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Tiree Island Treasures

Tiree - The Land Below the Waves

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Balevullin and Hough

Cornaigbeg and Cornaigmore



Gott and Kirkapol


The Reef


The Isle of Tiree has a rich and varied history, some of which is still in evidence today. The earliest mention of Tiree on record was in an Irish account of the Picts which states that they landed in Leinster then sailed northwards and landed on "Tiree beyond Islay".

Tiree         Elaine.M.Williams 1998©

Mentioned in a poem c.200 B.C. In the description of the exploits of Labraid Loingsech, it was said eight towers were destroyed in Tiree, "ort ocht turu Tiri lath", one can only assume that these were the Pictish Brochs which dotted the coastline of the Island; the remnants of some can still be seen today.

Evidence of the Norse occupation of the Island which lasted on and off for approximately 400 years, is evident in many of the Township names of today.1266 saw the Norse invaders leave the Island after the defeat of Haco at Largs, control of the Island then being adopted by MacDonald of the Isles. In the middle of the 12th Century, Somerled gained control only to be deposed by the MacDonalds again in 1494.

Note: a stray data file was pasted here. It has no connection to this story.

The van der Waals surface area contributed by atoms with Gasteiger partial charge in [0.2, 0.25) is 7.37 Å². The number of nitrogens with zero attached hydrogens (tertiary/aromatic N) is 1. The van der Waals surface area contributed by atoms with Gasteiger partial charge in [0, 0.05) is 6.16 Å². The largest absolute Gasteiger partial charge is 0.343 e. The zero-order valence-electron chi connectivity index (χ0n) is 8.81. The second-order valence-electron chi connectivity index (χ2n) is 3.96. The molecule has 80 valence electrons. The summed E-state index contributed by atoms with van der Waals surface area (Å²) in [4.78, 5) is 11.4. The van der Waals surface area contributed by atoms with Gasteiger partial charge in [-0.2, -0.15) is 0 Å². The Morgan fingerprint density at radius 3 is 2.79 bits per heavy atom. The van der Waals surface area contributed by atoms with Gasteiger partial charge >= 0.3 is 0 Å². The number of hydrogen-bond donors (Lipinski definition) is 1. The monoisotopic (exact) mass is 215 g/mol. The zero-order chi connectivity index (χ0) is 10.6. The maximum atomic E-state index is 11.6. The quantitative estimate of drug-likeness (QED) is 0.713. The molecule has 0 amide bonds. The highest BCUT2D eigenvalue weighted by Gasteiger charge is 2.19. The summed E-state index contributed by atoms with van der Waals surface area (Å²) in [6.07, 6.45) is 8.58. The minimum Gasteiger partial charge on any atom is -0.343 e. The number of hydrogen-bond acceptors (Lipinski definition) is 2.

Possession changed when Tiree was gifted to Lachlan MacLean of Duart in 1517. The Island remained theoretically but not legally under the possession of the MacLeans, despite skirmishes and invasions, until 1674 when it came into the possession of the Campbells of Argyll, who retain ownership into the present day.

Crossapol         Elaine.M.Williams 1999©
The Isle of Tiree is part of the archipelago known as the Inner Hebrides, with Coll it's nearest neighbour and Mull, within view, obscuring Tiree from the sight of mainland Scotland.

The geographical location of the Island has, throughout history, made it an excellent base of operations; from the Picts, a seafaring race who used it as a base to swoop down on the Irish and mainland Scottish coasts, to the present day where the Civil Aviation Authority use the information gathered from the "Golf Ball" which dominates the Island, for guiding aircraft flight paths to Gatwick.
Placed in the Gulf Stream, Tiree has an agreeable climate and warm coastal waters. Rarely experiencing snow or freezing temperatures, Tiree is known as the "Sunshine Island of the North" and as such is mentioned in the Guinness Book of Records.

The Gulf Stream         Elaine.M.Williams 1999©
To look around the townships of Tiree and to read some of their history press the buttons below or take the whistlestop tour by following the arrows.
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